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of the Emperor of the French, and the increasing influence of the Empress.

The critical and nearly fatal attack of illness of Napoleon III. came upon him, according to Herr Samarow, while Pietri, the Préfet de Police, was reading to him a report on the military power of Prussia, on which he remarked that it agreed with Stoffel's, but that he had made a note on Stoffel's last report, which he requested Pietri to read to him as it tranquillised his mind; the note was to this effect: 'the mitrailleuses will restore the balance. If the Emperor really said and wrote anything so silly, not even the attack of pain and illness which, according to Herr Samarow, immediately fell upon him, could reduce him to greater imbecility. However, Pietri, in the midst of reading the Emperor's correspondence, suddenly rose up with

of horror: ' Napoleon lay in a heap and as though lifeless in his chair, with his hands clasped up in spasm, and with his head thrown back. His eyes were shut, his face dun-coloured, and out of his open mouth came rattling gasps of breath; without these gasps of breath, which were the only signs of life in his rigid body, one would have thought that he was dead.

6 « Mon Dieu ! Sire!" cried Pietri, " what a misfortune! What has happened ? "

He raised up the head of the Emperor. Napoleon opened his eyes

* . for an instant. A dull, almost senseless glance fell on the secretary, then his eyelids fell again, and painful quivering ran through his body. He whispered scarce audibly,

"“What pangs I suffer, Pietri! It is all over with me."

'Rigid with horror, Pietri seized the little handbell of the Emperor and rang it hastily. In a few moments the valet de chambre, the aidesde-camp-in-waiting, and some servants arrived. The Emperor, who gave no sign of life except his pitiful groaning, was undressed and carried into his sleeping apartment. Messengers on horseback flew in haste to fetch Doctor Nélaton and Doctor Conneau.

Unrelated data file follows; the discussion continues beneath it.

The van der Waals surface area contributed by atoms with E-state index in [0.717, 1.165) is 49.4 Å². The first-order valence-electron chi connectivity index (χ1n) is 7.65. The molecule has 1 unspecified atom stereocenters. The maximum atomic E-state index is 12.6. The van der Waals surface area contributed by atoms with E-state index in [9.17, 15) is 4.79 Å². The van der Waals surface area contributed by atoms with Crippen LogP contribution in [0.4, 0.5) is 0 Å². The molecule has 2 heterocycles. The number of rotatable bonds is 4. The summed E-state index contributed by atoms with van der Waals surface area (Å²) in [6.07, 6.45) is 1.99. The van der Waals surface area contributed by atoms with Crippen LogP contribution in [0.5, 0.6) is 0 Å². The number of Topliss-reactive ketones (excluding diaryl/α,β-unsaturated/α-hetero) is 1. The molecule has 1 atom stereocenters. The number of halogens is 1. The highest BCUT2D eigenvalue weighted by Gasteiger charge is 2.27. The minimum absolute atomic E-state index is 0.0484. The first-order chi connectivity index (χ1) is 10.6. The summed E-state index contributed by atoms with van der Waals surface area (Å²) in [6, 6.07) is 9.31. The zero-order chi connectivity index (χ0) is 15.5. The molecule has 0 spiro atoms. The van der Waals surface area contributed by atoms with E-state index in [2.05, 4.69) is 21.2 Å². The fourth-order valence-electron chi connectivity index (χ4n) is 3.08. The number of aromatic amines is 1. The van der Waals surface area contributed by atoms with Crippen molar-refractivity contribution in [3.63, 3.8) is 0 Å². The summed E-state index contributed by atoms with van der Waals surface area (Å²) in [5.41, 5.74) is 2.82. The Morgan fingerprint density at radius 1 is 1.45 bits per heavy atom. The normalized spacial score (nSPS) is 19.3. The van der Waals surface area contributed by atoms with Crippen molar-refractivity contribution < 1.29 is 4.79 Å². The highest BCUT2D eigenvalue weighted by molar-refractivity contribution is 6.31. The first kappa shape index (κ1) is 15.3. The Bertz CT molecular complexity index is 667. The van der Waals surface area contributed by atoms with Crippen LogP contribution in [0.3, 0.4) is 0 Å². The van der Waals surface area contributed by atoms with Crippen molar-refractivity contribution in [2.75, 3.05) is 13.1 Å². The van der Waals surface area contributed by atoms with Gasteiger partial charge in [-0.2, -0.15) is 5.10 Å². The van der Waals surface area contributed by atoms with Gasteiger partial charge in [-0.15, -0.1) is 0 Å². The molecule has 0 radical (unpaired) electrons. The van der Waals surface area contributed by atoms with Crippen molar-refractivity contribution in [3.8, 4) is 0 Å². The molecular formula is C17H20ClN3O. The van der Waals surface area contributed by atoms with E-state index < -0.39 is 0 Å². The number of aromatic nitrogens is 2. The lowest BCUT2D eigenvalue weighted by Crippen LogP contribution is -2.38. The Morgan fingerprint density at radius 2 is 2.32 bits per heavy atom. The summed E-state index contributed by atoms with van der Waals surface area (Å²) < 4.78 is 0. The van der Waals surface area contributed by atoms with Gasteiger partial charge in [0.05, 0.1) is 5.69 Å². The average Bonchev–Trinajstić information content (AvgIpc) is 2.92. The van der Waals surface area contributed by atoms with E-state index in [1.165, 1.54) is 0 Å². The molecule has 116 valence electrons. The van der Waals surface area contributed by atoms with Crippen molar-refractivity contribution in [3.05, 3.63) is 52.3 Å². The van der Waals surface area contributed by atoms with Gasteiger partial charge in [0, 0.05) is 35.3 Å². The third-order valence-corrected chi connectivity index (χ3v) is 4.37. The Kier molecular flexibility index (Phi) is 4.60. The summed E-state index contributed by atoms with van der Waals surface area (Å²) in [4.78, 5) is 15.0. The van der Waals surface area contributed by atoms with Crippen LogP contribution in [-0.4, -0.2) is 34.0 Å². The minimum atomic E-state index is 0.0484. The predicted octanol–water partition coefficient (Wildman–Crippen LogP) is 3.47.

• After sonie minutes the Empress hastened in full of anguish.

""Mon Dieu, Louis !” she cried, “what has happened? What is the matter ?":

* The Emperor made no reply. Pietri narrated to the Empress that a sudden attack had come on, and repeated to her the wish of the Emperor that all should be kept secret. The Doctor Conneau appeared

. first. Nélaton followed soon after. The Empress left the bedroom, and the physicians remained alone with the Emperor stretched out in a helpless state. The Empress waited half an hour in the cabinet of her husband, at one time crouching down with gloomy features in an arm-chair, then rising and with impetuous steps walking up and down. At length the physicians appeared.

"“ It is a violent rheumatic attack," said Doctor Conneau, " which



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has fallen upon the nerves and the inward parts, and which demands the most careful treatment and the most complete repose.”

"" And is the danger over ? ” asked the Empress, with fixed look. " Will it pass by ?”

("Rheumatic affections, madame,” said Doctor Nélaton, “are incalculable. If the strength of the organism holds out, and there are no untoward accidents, the Emperor will be fully recovered in a few months. The Emperor has desired to see your Majesty, but I beg you not to remain long with him, since the greatest quiet is imperatively necessary."

The Empress hastened into the bedrooin of her husband. Napoleon lay on his bed quiet, pale, and exhausted, with clear looks. At its foot stood a deep arm-chair. The Empress approaching quickly, sat down in it, and clasping the hand of her husband as it lay on the covering of the bed,

"“ My dear Louis,” said she, “what is the matter? I "

("Hear me, Eugénie," the Emperor answered, while his large open eye was directed with its sharp piercing look on his wife. “I am fatally struck. This attack was in truth a touch of the hand of death on my heart

"Grand Dieu, Louis," cried the Empress, " what a thought !” Napoleon lifted up his hand to stay her further speech, and spoke.

"“I know that well, such is one's feeling-living nature shudders at the first approach of destruction: the physicians tell me that in timeand that in no short time--I shall recover from this attack. I believe it may be possible, yet it is certain that this is the beginning of the end."

"“I beseech you," said the Empress, in whose looks anguish and apprehension trembled, " do not excite yourself.”

7"I am quite quiet,” said the Emperor, “and even on that account will I think of the end, whose possibility is placed so closely before my eyes by this accident. Eugénie, if I die the government must be placed in hands wbich possess the confidence of the Bourgeoisie-for without them no revolution can be made-and which will accept your guidance. A war for the consolidation of the foundation of our throne is impossible at present.”